The project covers five blocks surrounding the refinery next to the Williamsburg Bridge. The towers next to the refinery will be shrinking while the one at far right will remain at 30 stories.

Levin said that given zoning constraints, it was still possible that the number of units in the project could be reduced, but Susan Pollock, the project manager for CPC Resources, said a design similar to the current one, with the full complement of units, could be expected from the architects soon. “The zoning envelope remains the zoning envelope, so the project will continue to look much the way it is,” Pollock said. “Obviously it will have to change some with the heights coming down, but not much from our current plan.”

Pollock would not say whether the densities would be achieved through bulkier, wider buildings or smaller apartments. “There’s enough room to make that possible,” she said. The developer has held firm to its numbers throughout negotiations, arguing that it could not afford the project with anything less. “As we’ve always said, we need to keep those numbers to bring the community all of the benefits we promised,” Pollock said.

The developer also agreed to provide shuttle bus service to a nearby JMZ subway station to alleviate congestion on the L train (a much better option, now that the M runs to Midtown instead of downtown), as well as a possible extension into Manhattan. There was also a requirement that any changes of use to the 140,000 square feet of community facilities in the refinery go through the public review process, which could prevent the construction of a hotel, among some of the uses the community has raised concerns about.

The Bloomberg administration, which has been a firm supporter of the project, made a number of concessions to Levin on behalf of Williamsburg. There will be a Community Advisory Council overseeing Domino’s impacts on the community; upgrades to sewers and other infrastructure; additional funding for open space, tenant anti-harassment efforts, and a cultural center; and a comprehensive transportation study to address crowding on the streets and subways.

These may have been the biggest windfall from today’s vote. “As we do these very big developments, it’s important the infrastructure in the neighborhood keep pace,” Levin said, adding, “We’re going to constantly need to address these issues, address them and continue to address them.”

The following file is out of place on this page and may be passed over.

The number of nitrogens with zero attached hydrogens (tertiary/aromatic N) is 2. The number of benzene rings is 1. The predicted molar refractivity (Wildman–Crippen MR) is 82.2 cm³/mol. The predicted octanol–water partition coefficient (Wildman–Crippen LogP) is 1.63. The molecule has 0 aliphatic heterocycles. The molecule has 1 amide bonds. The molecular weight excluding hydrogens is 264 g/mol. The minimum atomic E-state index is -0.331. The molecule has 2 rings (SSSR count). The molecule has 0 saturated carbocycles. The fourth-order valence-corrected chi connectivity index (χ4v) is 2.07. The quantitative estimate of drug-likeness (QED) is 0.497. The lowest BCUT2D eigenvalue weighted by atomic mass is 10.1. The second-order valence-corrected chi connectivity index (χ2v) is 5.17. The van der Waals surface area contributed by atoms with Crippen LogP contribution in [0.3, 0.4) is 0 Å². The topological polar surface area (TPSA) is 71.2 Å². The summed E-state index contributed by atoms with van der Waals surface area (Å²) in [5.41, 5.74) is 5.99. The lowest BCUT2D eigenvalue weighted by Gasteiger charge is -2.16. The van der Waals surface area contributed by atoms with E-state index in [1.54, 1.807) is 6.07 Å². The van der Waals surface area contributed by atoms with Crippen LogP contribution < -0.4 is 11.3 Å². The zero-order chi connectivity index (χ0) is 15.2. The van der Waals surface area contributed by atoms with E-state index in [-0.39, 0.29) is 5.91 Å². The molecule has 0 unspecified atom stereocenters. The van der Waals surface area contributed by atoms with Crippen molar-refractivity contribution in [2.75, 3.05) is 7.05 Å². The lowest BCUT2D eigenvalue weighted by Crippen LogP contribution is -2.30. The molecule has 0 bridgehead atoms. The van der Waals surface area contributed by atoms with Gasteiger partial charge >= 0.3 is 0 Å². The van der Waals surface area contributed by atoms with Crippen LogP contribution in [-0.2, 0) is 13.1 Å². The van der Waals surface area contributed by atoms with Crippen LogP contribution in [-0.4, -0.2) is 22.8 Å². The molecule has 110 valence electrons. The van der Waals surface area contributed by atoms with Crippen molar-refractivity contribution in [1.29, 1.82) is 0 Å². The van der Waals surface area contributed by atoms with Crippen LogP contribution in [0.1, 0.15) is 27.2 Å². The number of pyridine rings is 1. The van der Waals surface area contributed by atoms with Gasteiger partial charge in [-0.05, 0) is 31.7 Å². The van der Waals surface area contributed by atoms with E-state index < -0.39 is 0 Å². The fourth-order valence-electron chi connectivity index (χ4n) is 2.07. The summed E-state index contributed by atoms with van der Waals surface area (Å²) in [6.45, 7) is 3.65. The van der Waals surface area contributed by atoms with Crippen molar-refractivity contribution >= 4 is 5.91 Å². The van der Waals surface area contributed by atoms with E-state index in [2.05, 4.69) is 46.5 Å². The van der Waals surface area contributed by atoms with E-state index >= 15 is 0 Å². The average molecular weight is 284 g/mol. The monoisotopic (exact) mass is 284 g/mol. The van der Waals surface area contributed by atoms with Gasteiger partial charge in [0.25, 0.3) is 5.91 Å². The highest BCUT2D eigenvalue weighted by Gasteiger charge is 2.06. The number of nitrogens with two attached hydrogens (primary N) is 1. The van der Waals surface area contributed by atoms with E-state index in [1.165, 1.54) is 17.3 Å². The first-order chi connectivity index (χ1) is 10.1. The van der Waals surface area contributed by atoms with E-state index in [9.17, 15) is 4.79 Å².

Four new streets will lead down to the waterfront, where a promenade is part of four acres of new open space, one of the project's hallmarks.

Levin was applauded for his efforts by his colleagues in the council, even if the concessions were not commensurate with his previous victories. Councilwoman Diana Reyna, who represents the district adjacent to Levin’s, had been a strong supporter of the project despite her colleague’s opposition, an unusual move at the council, where deference is generally paid. She argued that the affordable housing it provides was worth the density. “I’m happy to say this land will be reinvigorated and happy this project has reached a level of satisfaction for all parties,” Reyna said.

Even Councilman Charles Barron, a development skeptic and frequent no-vote, voted in favor of the project, saying it would be a boon for the community, though he also used the opportunity to rail against the state of affordable housing in the city. “We’re talking about 70 percent luxury housing and that can change the complexion of a neighborhood,” Barron said. “We need to be careful when we think about affordability. I don’t see why we have to be on the short end every time.”

The community was less enthusiastic about the results. "We were clearly hoping for more—or less, as the case may be," Ward Dennis, co-chair of advocacy group Neighbors Allied for Good Growth, said in email. "NAG's position was never to stop the Domino project, just to make it better. We look forward to the affordable housing, new open space, and supermarkets that this project will bring to our community. But we also need a sustainable model for growth going forward, and that is what we feel is still missing from the project."

And yet few hold Levin to blame for the final results. "Steve worked really hard on this," one local activist said. "The Bloomberg administration and the [council] speaker just didn't give him any room to negotiate. There was little that could be done."